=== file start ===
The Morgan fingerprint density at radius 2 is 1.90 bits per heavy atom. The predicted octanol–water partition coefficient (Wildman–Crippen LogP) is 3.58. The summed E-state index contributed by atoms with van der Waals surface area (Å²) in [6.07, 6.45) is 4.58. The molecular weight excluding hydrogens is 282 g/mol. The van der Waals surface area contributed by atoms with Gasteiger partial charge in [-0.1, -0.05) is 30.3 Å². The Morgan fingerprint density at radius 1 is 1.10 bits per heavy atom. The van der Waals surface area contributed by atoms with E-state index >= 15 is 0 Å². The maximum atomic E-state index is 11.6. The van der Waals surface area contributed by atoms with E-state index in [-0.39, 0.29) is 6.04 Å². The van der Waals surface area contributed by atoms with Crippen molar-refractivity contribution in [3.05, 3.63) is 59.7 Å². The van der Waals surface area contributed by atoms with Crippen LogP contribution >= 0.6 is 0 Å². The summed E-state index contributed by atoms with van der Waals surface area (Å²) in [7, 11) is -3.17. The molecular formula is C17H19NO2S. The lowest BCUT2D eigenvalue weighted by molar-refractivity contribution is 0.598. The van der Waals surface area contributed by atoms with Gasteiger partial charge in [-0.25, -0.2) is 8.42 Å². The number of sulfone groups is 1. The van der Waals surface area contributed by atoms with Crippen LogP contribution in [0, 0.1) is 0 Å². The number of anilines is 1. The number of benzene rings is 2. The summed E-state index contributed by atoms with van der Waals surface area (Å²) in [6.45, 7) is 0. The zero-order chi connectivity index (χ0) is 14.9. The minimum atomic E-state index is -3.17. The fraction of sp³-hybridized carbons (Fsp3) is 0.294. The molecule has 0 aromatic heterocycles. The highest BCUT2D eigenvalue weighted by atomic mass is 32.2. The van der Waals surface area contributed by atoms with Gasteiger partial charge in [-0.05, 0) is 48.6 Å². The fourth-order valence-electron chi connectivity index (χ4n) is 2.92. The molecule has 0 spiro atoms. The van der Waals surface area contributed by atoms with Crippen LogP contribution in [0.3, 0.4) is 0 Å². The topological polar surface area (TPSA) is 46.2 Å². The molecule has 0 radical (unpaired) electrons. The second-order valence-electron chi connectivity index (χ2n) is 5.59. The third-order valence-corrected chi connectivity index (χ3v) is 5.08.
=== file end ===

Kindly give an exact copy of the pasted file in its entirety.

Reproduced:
The Morgan fingerprint density at radius 2 is 1.90 bits per heavy atom. The predicted octanol–water partition coefficient (Wildman–Crippen LogP) is 3.58. The summed E-state index contributed by atoms with van der Waals surface area (Å²) in [6.07, 6.45) is 4.58. The molecular weight excluding hydrogens is 282 g/mol. The van der Waals surface area contributed by atoms with Gasteiger partial charge in [-0.1, -0.05) is 30.3 Å². The Morgan fingerprint density at radius 1 is 1.10 bits per heavy atom. The van der Waals surface area contributed by atoms with E-state index >= 15 is 0 Å². The maximum atomic E-state index is 11.6. The van der Waals surface area contributed by atoms with E-state index in [-0.39, 0.29) is 6.04 Å². The van der Waals surface area contributed by atoms with Crippen molar-refractivity contribution in [3.05, 3.63) is 59.7 Å². The van der Waals surface area contributed by atoms with Crippen LogP contribution >= 0.6 is 0 Å². The summed E-state index contributed by atoms with van der Waals surface area (Å²) in [7, 11) is -3.17. The molecular formula is C17H19NO2S. The lowest BCUT2D eigenvalue weighted by molar-refractivity contribution is 0.598. The van der Waals surface area contributed by atoms with Gasteiger partial charge in [-0.25, -0.2) is 8.42 Å². The number of sulfone groups is 1. The van der Waals surface area contributed by atoms with Crippen LogP contribution in [0, 0.1) is 0 Å². The number of anilines is 1. The number of benzene rings is 2. The summed E-state index contributed by atoms with van der Waals surface area (Å²) in [6.45, 7) is 0. The zero-order chi connectivity index (χ0) is 14.9. The minimum atomic E-state index is -3.17. The fraction of sp³-hybridized carbons (Fsp3) is 0.294. The molecule has 0 aromatic heterocycles. The highest BCUT2D eigenvalue weighted by atomic mass is 32.2. The van der Waals surface area contributed by atoms with Gasteiger partial charge in [-0.05, 0) is 48.6 Å². The fourth-order valence-electron chi connectivity index (χ4n) is 2.92. The molecule has 0 spiro atoms. The van der Waals surface area contributed by atoms with Crippen LogP contribution in [0.3, 0.4) is 0 Å². The topological polar surface area (TPSA) is 46.2 Å². The molecule has 0 radical (unpaired) electrons. The second-order valence-electron chi connectivity index (χ2n) is 5.59. The third-order valence-corrected chi connectivity index (χ3v) is 5.08.